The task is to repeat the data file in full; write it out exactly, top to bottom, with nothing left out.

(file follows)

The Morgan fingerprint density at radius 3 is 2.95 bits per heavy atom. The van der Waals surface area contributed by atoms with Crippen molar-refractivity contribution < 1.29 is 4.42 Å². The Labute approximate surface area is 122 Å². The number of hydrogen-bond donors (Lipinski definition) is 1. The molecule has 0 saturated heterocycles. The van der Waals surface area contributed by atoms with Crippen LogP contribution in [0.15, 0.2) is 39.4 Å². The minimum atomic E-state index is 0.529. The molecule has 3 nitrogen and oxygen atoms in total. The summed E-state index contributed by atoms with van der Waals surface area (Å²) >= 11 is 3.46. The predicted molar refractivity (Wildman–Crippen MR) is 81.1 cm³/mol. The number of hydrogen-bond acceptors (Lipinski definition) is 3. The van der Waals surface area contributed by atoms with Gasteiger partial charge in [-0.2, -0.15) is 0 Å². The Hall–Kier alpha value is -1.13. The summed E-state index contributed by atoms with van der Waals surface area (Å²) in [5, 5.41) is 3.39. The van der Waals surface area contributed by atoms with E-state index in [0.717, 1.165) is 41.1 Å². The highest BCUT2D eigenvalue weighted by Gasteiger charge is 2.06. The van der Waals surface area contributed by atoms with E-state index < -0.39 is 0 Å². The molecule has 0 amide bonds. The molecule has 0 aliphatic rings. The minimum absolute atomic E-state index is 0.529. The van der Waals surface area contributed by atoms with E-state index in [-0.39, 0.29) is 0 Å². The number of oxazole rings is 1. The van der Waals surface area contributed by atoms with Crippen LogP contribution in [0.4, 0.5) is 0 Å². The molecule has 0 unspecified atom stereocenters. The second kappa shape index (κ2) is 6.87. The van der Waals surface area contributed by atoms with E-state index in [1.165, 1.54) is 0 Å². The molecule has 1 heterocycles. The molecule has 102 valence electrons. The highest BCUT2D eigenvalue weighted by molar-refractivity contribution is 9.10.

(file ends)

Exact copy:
The Morgan fingerprint density at radius 3 is 2.95 bits per heavy atom. The van der Waals surface area contributed by atoms with Crippen molar-refractivity contribution < 1.29 is 4.42 Å². The Labute approximate surface area is 122 Å². The number of hydrogen-bond donors (Lipinski definition) is 1. The molecule has 0 saturated heterocycles. The van der Waals surface area contributed by atoms with Crippen LogP contribution in [0.15, 0.2) is 39.4 Å². The minimum atomic E-state index is 0.529. The molecule has 3 nitrogen and oxygen atoms in total. The summed E-state index contributed by atoms with van der Waals surface area (Å²) >= 11 is 3.46. The predicted molar refractivity (Wildman–Crippen MR) is 81.1 cm³/mol. The number of hydrogen-bond acceptors (Lipinski definition) is 3. The van der Waals surface area contributed by atoms with Gasteiger partial charge in [-0.2, -0.15) is 0 Å². The Hall–Kier alpha value is -1.13. The summed E-state index contributed by atoms with van der Waals surface area (Å²) in [5, 5.41) is 3.39. The van der Waals surface area contributed by atoms with E-state index in [0.717, 1.165) is 41.1 Å². The highest BCUT2D eigenvalue weighted by Gasteiger charge is 2.06. The van der Waals surface area contributed by atoms with E-state index < -0.39 is 0 Å². The molecule has 0 amide bonds. The molecule has 0 aliphatic rings. The minimum absolute atomic E-state index is 0.529. The van der Waals surface area contributed by atoms with E-state index in [-0.39, 0.29) is 0 Å². The number of oxazole rings is 1. The van der Waals surface area contributed by atoms with Crippen LogP contribution in [0.4, 0.5) is 0 Å². The molecule has 0 unspecified atom stereocenters. The second kappa shape index (κ2) is 6.87. The van der Waals surface area contributed by atoms with E-state index in [1.165, 1.54) is 0 Å². The molecule has 1 heterocycles. The molecule has 102 valence electrons. The highest BCUT2D eigenvalue weighted by molar-refractivity contribution is 9.10.